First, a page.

Testbed and Methods
The following testing utilities were used:
- IOMeter 2003.02.15
- FC-Test 1.0
- Intel SC5200 system case
- Intel SE7520BD2 mainboard
- Two Intel Xeon 2.8GHz processors with 800MHz FSB
- 2 x 512MB registered DDR PC3200 ECC
- IBM DTLA hard disk drive as a system disk
- Eight Fujitsu MBA3073RC hard disk drives in the disk subsystem
- Integrated ATI Rage XL graphics
- Microsoft Windows Server 2008
We have had to change our testbed somewhat. We have switched to Windows Server 2008. The reason is simple. LSI just does not release drivers for the ancient Windows 2000.
Unfortunately, the hardware of our testbed has remained the same. We still use a mainboard with a PCI 1.0 slot and hard drives with SAS 3Gbps. However, with our test method when each HDD is connected to an individual controller port, the interface should have no effect on the performance.
So, the controller was installed into the mainboard’s PCI Express x8 slot. We used Fujitsu MBA3073RC disks installing them into the default rack of the SC5200 case. The controller was tested with eight HDDs in the following modes:
We have changed the set of arrays for our tests. To save time and effort, we do not test 4-disk and degraded arrays, but include RAID50.
We will publish the results of a single Fujitsu MBA3073RC on a LSI SAS3041E-R controller for the reference’s sake, but you should be aware that this controller/drive combination has a well-known problem. It is slow at writing in FC-Test.
The stripe size is set at 64KB for each array type.
The controller was tested with the latest BIOS and driver versions we could get: BIOS 12.0.1-008 and driver 184.108.40.206.
Before proceeding to our tests, we want to tell you about one peculiarity of this test session. In some cases you will see results of two test runs with absolutely identical arrays. This is because the controller behaved queerly in our first test session. Just take a look at the following diagram.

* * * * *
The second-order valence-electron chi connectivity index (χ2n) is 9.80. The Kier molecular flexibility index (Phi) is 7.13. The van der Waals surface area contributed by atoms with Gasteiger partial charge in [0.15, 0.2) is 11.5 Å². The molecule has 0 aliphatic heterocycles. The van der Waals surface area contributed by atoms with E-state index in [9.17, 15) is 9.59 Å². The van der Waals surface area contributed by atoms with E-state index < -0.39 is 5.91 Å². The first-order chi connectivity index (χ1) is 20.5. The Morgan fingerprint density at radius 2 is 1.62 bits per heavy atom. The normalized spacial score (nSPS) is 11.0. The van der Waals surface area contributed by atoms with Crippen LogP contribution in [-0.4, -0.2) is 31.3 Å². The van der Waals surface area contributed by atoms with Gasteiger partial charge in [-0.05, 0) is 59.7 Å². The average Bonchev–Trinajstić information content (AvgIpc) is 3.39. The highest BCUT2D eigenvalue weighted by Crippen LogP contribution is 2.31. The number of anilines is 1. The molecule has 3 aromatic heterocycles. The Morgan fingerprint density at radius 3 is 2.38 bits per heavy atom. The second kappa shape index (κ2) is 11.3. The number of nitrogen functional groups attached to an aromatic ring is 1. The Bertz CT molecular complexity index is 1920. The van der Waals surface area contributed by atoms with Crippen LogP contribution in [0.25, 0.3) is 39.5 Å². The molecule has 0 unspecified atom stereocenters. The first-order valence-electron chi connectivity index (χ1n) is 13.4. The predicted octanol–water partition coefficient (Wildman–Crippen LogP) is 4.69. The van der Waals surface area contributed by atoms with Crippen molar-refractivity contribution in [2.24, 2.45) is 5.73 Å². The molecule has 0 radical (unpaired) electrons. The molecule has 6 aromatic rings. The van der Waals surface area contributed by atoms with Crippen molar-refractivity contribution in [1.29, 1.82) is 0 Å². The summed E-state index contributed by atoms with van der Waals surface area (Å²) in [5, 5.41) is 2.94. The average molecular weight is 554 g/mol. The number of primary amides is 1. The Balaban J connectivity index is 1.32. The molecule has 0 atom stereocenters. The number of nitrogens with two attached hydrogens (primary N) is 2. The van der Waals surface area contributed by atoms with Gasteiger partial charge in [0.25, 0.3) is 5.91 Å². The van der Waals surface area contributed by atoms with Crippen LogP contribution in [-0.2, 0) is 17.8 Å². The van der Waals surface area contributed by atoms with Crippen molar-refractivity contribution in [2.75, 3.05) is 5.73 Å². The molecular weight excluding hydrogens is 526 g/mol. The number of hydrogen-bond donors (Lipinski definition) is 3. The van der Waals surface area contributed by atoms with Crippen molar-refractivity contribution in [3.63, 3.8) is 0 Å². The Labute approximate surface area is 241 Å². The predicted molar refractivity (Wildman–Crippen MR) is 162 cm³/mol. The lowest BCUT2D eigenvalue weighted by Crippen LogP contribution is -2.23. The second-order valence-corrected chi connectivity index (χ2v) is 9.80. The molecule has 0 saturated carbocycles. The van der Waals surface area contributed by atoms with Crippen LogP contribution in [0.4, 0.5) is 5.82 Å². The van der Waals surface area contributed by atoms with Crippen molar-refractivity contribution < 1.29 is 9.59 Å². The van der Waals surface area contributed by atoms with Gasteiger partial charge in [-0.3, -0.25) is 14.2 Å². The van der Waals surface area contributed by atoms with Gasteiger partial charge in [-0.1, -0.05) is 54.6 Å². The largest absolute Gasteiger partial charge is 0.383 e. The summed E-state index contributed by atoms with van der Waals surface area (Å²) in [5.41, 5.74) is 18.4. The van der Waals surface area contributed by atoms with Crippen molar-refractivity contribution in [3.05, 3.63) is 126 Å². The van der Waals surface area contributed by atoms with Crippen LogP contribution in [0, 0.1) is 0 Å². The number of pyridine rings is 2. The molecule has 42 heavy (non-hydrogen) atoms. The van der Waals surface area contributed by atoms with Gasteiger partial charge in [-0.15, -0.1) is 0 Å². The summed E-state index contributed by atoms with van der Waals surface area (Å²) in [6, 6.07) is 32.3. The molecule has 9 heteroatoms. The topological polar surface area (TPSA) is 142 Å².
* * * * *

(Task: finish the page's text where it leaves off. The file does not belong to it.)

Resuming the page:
We had seen lots of weird things in our tests but there was something basically wrong in the 8-disk arrays being slower than the single disk at sequential writing. And there was no such problem with reading. At first we could not pinpoint the reason. Everything was right with the BBU and caching. The logs were clean but the speed refused to rise whatever we did with the settings.
We found the cause of the problem eventually. It was in the order of our tests. Our standard test procedure goes like this: a script is launching various types of loads in IOMeter and then we manually partition the disk and launch FC-Test. The sequence of IOMeter loads goes like this: the access time test goes first (it is a lot of operations with small-size random-address data blocks), then we have random reading and writing tests with a varying data block size. Next goes a group of tests with sequential requests (including multithreaded loads) and finally we emulate server loads and run the Database pattern. We found out that if we first ran FC-Test and then began the IOMeter part with the group of sequential-load tests, we had completely different results. The only explanation we could think of was that the controller was capable of adjusting for the current load. However, the controller seems to require some time or a certain number of requests to decide that the caching policy needs adjustment and during our rather short tests the controller could not catch up with our rate of load change.
And one more note: when changing arrays, we had to shut the server down after we had removed the previous array. Otherwise, we would get a low write speed again on the newly established array.
It wasn’t our business to deeply explore the controller’s operating algorithms, yet we’ve decided to publish data from two test cycles. One cycle began with random-address loads, and the other with sequential loads.
So, we can evaluate the controller’s performance in two scenarios: a file-server and a video server.